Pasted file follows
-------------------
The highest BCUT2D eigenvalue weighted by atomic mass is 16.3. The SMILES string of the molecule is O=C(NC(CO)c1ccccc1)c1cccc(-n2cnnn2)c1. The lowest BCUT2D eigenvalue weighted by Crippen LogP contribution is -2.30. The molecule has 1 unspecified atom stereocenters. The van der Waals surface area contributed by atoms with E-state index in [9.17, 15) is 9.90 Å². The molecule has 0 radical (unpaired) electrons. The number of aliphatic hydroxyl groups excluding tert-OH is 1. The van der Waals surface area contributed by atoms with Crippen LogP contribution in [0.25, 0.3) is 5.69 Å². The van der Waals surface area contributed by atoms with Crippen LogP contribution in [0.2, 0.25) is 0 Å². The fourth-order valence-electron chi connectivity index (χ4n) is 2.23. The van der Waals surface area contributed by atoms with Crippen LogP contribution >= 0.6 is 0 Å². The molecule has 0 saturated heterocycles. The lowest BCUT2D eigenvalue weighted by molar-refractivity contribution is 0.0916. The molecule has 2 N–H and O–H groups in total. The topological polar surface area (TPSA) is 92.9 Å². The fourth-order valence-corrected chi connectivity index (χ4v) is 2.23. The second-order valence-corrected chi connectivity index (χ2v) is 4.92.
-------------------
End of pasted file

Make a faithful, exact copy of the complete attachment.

The highest BCUT2D eigenvalue weighted by atomic mass is 16.3. The SMILES string of the molecule is O=C(NC(CO)c1ccccc1)c1cccc(-n2cnnn2)c1. The lowest BCUT2D eigenvalue weighted by Crippen LogP contribution is -2.30. The molecule has 1 unspecified atom stereocenters. The van der Waals surface area contributed by atoms with E-state index in [9.17, 15) is 9.90 Å². The molecule has 0 radical (unpaired) electrons. The number of aliphatic hydroxyl groups excluding tert-OH is 1. The van der Waals surface area contributed by atoms with Crippen LogP contribution in [0.25, 0.3) is 5.69 Å². The van der Waals surface area contributed by atoms with Crippen LogP contribution in [0.2, 0.25) is 0 Å². The fourth-order valence-electron chi connectivity index (χ4n) is 2.23. The van der Waals surface area contributed by atoms with Crippen LogP contribution >= 0.6 is 0 Å². The molecule has 0 saturated heterocycles. The lowest BCUT2D eigenvalue weighted by molar-refractivity contribution is 0.0916. The molecule has 2 N–H and O–H groups in total. The topological polar surface area (TPSA) is 92.9 Å². The fourth-order valence-corrected chi connectivity index (χ4v) is 2.23. The second-order valence-corrected chi connectivity index (χ2v) is 4.92.